Cross Training for Quicker Legs

By Diane Vives, M.S., C.S.C.S., N.S.C.A.-C.P.T., F.M.S. – April 1, 2015
photography by Brian Fitzsimmons

If we were to analyze our body movement in regard to running, we would notice a forward motion in one direction. Running is mainly a lower body exercise, using the legs with a little help from the upper body for counter balance. It is often overlooked in training that, to have great force production in forward motion, we must first be able to guide that movement with great lateral stability in the frontal plane. In order to generate power through each and every step, and for the entire body to contribute to that power, we must have a good connection through the core.

Another thing that makes lower body power and running truly efficient is the ability to achieve triple flexion and extension of the ankle, knee, and hip with good stability (i.e. motor control) to drive that movement and those generated forces in the intended direction. The following exercises will help enhance your running mechanics and add to your ability to generate faster, stronger steps in the most streamline direction needed. (Great for supplementing your training if you are preparing to compete in the AFM Fittest on May 30!)

Lunge and Overhead Press with Steel Mace

Purpose: This movement combines a lower body movement in a narrow base with mechanics and strength needed in running. An additional benefit: using the steel mace with an asymmetrical, one-sided load challenges the stability laterally in the frontal plane. Controlling the offset weight will translate into better and more efficient forward movement.


  • Start by standing tall with the steel mace at the chest.
  • Step out into the lunge with feet hip-width apart while maintaining an upright torso.  Simultaneously press the weight directly overhead using full extension of the arms.
  • Make sure to establish a stable base of support with the feet while in the lunge position, and then push off the heel of the front foot to return to the start position.
  • Be sure not to let the offset weight pull you out of balance or create a lateral shift in the torso or upper body. The objective is to feel the lateral force but maintain control to resist it.


Leg Drive with Core Activation

Purpose: One of the key aspects of any locomotion movement—whether walking, running, skipping, or changing direction—is that it requires alternating control of each leg. This is why the ability to have a strong, single leg stance is important. By activating your core to control the pelvis, one leg can flex into leg drive position with power while the opposite leg extends with power. If there is not good timing and sequence when the core or torso activates to create stability, then it makes it difficult for the lower body to express the leg drive.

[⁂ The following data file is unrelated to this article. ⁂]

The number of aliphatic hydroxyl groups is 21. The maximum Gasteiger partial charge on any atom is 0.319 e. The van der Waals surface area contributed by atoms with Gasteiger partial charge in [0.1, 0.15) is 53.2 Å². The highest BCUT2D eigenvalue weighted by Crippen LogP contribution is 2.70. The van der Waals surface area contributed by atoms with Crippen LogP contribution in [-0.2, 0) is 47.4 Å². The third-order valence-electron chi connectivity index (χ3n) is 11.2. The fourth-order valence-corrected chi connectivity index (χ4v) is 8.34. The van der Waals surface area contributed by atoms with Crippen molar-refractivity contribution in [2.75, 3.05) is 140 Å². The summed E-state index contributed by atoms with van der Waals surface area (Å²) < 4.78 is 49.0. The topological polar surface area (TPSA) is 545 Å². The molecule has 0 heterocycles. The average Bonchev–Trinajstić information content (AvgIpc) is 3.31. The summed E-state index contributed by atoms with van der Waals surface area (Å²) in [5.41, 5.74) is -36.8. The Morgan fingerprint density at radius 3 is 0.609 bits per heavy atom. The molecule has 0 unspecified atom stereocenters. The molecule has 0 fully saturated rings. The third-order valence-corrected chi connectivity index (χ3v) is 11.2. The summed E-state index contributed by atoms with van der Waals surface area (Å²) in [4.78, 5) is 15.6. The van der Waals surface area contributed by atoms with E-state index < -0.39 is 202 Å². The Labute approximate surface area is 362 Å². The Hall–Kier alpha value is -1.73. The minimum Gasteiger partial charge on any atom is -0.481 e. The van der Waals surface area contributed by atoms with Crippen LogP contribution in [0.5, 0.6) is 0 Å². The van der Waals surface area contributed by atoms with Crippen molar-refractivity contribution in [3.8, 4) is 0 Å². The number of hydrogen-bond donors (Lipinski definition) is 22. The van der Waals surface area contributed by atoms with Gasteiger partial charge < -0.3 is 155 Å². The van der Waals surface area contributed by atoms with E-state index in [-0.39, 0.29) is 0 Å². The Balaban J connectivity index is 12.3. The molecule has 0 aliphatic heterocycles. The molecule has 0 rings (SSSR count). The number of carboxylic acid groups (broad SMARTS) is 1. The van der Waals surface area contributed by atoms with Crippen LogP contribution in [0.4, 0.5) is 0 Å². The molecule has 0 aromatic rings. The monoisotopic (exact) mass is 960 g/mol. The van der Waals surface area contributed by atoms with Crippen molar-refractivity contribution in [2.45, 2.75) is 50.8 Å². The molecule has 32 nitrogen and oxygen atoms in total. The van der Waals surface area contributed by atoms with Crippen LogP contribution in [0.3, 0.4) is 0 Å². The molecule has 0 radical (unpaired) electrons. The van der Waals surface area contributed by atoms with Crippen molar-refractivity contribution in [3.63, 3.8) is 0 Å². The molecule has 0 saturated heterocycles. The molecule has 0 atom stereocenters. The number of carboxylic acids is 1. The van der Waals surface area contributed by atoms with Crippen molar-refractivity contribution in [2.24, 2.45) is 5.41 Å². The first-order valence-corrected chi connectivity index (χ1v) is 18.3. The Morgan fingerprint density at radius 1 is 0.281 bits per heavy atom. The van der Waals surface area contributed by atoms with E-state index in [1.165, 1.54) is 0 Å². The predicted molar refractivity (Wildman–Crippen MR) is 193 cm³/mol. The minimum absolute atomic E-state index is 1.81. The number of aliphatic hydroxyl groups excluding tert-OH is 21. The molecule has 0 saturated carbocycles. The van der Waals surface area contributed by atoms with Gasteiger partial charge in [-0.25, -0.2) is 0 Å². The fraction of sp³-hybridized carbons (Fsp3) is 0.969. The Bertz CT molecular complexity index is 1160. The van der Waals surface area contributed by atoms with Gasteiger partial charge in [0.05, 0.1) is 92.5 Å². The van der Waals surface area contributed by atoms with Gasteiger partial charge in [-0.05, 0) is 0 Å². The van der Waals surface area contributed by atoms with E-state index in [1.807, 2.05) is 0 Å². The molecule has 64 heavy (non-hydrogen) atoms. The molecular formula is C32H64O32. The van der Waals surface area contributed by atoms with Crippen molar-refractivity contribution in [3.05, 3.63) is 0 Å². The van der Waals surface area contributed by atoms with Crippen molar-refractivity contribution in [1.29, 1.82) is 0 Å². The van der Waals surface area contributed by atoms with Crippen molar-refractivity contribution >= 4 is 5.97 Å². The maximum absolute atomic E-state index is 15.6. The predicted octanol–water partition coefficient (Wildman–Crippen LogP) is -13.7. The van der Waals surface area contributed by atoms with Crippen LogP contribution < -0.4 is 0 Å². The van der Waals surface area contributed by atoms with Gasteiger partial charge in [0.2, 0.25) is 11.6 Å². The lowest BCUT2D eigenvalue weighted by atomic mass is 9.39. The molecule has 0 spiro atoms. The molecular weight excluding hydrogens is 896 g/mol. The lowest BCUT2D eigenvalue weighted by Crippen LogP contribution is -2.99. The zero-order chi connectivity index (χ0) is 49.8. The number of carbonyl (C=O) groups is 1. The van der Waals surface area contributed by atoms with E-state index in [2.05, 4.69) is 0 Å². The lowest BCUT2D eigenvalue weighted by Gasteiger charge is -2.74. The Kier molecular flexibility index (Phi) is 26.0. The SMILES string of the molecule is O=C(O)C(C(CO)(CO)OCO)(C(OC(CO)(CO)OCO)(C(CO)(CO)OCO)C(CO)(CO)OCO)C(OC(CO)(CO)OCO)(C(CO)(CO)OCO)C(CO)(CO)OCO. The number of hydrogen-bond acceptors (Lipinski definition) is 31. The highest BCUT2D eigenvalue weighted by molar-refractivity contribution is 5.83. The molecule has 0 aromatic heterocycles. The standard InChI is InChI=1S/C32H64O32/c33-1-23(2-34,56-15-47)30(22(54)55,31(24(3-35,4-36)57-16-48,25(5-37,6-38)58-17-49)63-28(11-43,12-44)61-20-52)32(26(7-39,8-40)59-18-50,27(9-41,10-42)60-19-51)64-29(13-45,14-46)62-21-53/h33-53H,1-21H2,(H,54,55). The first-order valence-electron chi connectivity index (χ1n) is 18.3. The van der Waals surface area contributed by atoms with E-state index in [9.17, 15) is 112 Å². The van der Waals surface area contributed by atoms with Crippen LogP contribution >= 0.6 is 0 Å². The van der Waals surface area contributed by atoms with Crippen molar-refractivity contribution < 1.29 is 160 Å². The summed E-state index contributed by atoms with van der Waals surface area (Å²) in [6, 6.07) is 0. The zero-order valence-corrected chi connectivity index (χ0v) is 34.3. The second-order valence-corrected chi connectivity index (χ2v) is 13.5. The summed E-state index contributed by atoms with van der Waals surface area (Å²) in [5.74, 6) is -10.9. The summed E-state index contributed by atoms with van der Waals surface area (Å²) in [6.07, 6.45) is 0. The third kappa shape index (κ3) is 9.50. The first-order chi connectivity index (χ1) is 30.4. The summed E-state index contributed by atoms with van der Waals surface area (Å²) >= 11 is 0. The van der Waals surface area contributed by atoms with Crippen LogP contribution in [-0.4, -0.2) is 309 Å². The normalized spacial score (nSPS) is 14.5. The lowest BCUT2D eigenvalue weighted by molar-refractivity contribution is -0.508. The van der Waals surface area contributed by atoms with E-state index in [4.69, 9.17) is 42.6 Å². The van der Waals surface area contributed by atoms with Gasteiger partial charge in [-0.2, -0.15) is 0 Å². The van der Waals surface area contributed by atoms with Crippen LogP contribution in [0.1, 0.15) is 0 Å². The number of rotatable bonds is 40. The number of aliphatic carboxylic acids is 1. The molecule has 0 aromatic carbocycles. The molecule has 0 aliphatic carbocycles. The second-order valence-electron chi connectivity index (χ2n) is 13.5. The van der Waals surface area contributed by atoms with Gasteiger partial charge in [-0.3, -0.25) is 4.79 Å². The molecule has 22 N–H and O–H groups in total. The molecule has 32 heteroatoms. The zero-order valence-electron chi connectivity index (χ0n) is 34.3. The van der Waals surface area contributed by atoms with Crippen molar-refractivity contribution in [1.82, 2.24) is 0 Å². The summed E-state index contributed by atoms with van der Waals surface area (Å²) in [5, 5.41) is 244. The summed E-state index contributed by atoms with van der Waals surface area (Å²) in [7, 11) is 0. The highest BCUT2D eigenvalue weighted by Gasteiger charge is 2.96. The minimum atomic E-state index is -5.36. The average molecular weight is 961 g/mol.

• Start by standing tall and holding a band with arms extended and palms down. The band should be anchored at eye-level or above.
  • The timing of each movement is important. First, pull down with the arms to engage the core.
  • Then, as fast as you can control (which may not be “fast” at all for some), drive the knee to waist level using triple flexion of the ankle, knee, and hip.
  • Pause to establish control and stability at the top and then return the leg back to the start position. Then, release the arms by returning them to start.
  • This sequence of movements is important to trigger core activation more reflexively to establish forceful leg drive on each step.
  • So, to start: Pull down, engage core, then drive the leg up.  To return: Extend leg, release arms, and stand tall to finish.


Single Leg Squat on Box

Purpose: Lowering the body using its own weight is a great way to challenge strength, balance, and stability on a single leg. You can easily start with a partial squat and work your way into a full squat as you become stronger. Squatting on the box allows the free leg to remain more neutral to the body as it hangs to the side rather than having to hold it flexed out in front of the body. As the body learns this simple yet challenging movement, it is critical to follow good form and aim to improve form and technique on every repetition.


  • Start in a single leg stance on a 12-inch to 18-inch box or step standing tall and eyes forward. Opposite leg should be off to the side to clear the box on descent.
  • Lower your body by flexing ankle, knee and hip on the leg that is planted on the box and sit back into a squat like your reaching for an imaginary chair behind you. Only go as far as you can while still maintaining balance and control.
  • Once you reach your end range of controlled movement, push through the heel to engage your strong, backside muscles to extend the leg and return to standing tall.
  • Avoid any caving inward of the knee. The ankle, knee, and hip of the squatting leg should always be vertically aligned all the way down and all the way back to standing.


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